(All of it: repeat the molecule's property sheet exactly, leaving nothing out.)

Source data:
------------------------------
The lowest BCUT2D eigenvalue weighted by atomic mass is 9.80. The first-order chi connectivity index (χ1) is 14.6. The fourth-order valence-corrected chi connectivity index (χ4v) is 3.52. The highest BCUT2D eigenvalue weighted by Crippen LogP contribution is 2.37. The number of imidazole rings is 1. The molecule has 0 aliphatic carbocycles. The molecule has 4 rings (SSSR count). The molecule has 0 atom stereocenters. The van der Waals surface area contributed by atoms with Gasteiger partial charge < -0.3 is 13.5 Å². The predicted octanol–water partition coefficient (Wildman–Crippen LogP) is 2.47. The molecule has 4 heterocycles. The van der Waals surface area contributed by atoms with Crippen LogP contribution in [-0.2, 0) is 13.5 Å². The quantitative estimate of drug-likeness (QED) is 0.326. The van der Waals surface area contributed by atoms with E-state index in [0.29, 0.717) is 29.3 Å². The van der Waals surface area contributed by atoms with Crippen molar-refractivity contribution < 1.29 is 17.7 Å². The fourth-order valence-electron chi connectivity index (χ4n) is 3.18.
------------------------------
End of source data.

The lowest BCUT2D eigenvalue weighted by atomic mass is 9.80. The first-order chi connectivity index (χ1) is 14.6. The fourth-order valence-corrected chi connectivity index (χ4v) is 3.52. The highest BCUT2D eigenvalue weighted by Crippen LogP contribution is 2.37. The number of imidazole rings is 1. The molecule has 0 aliphatic carbocycles. The molecule has 4 rings (SSSR count). The molecule has 0 atom stereocenters. The van der Waals surface area contributed by atoms with Gasteiger partial charge < -0.3 is 13.5 Å². The predicted octanol–water partition coefficient (Wildman–Crippen LogP) is 2.47. The molecule has 4 heterocycles. The van der Waals surface area contributed by atoms with Crippen LogP contribution in [-0.2, 0) is 13.5 Å². The quantitative estimate of drug-likeness (QED) is 0.326. The van der Waals surface area contributed by atoms with E-state index in [0.29, 0.717) is 29.3 Å². The van der Waals surface area contributed by atoms with Crippen molar-refractivity contribution < 1.29 is 17.7 Å². The fourth-order valence-electron chi connectivity index (χ4n) is 3.18.